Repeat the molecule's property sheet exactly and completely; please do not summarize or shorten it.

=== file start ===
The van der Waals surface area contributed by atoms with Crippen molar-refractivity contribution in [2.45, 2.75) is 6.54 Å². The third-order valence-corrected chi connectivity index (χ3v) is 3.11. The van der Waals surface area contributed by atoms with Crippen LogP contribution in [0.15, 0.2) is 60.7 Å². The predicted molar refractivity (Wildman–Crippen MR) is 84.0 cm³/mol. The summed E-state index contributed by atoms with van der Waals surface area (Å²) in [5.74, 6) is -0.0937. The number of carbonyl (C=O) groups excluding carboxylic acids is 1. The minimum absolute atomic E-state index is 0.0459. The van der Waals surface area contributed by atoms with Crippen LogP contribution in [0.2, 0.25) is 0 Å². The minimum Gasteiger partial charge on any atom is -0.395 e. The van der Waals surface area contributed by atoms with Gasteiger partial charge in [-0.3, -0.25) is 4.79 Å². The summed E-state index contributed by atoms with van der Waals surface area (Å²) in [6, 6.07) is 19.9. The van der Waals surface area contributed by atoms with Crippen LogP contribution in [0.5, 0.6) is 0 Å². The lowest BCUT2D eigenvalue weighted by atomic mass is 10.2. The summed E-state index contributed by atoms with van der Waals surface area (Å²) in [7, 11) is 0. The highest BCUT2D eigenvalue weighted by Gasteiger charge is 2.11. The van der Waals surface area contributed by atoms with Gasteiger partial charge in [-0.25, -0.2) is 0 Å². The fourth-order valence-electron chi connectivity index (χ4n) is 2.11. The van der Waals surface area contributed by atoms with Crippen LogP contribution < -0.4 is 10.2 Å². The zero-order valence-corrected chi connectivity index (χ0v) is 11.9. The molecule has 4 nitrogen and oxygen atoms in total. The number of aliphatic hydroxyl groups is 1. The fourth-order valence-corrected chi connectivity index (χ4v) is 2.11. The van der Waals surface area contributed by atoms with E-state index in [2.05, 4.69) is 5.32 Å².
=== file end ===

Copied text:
The van der Waals surface area contributed by atoms with Crippen molar-refractivity contribution in [2.45, 2.75) is 6.54 Å². The third-order valence-corrected chi connectivity index (χ3v) is 3.11. The van der Waals surface area contributed by atoms with Crippen LogP contribution in [0.15, 0.2) is 60.7 Å². The predicted molar refractivity (Wildman–Crippen MR) is 84.0 cm³/mol. The summed E-state index contributed by atoms with van der Waals surface area (Å²) in [5.74, 6) is -0.0937. The number of carbonyl (C=O) groups excluding carboxylic acids is 1. The minimum absolute atomic E-state index is 0.0459. The van der Waals surface area contributed by atoms with Crippen LogP contribution in [0.2, 0.25) is 0 Å². The minimum Gasteiger partial charge on any atom is -0.395 e. The van der Waals surface area contributed by atoms with Gasteiger partial charge in [-0.3, -0.25) is 4.79 Å². The summed E-state index contributed by atoms with van der Waals surface area (Å²) in [6, 6.07) is 19.9. The van der Waals surface area contributed by atoms with Crippen LogP contribution in [0.5, 0.6) is 0 Å². The lowest BCUT2D eigenvalue weighted by atomic mass is 10.2. The summed E-state index contributed by atoms with van der Waals surface area (Å²) in [7, 11) is 0. The highest BCUT2D eigenvalue weighted by Gasteiger charge is 2.11. The van der Waals surface area contributed by atoms with Gasteiger partial charge in [-0.25, -0.2) is 0 Å². The fourth-order valence-electron chi connectivity index (χ4n) is 2.11. The van der Waals surface area contributed by atoms with Crippen LogP contribution < -0.4 is 10.2 Å². The zero-order valence-corrected chi connectivity index (χ0v) is 11.9. The molecule has 4 nitrogen and oxygen atoms in total. The number of aliphatic hydroxyl groups is 1. The fourth-order valence-corrected chi connectivity index (χ4v) is 2.11. The van der Waals surface area contributed by atoms with E-state index in [2.05, 4.69) is 5.32 Å².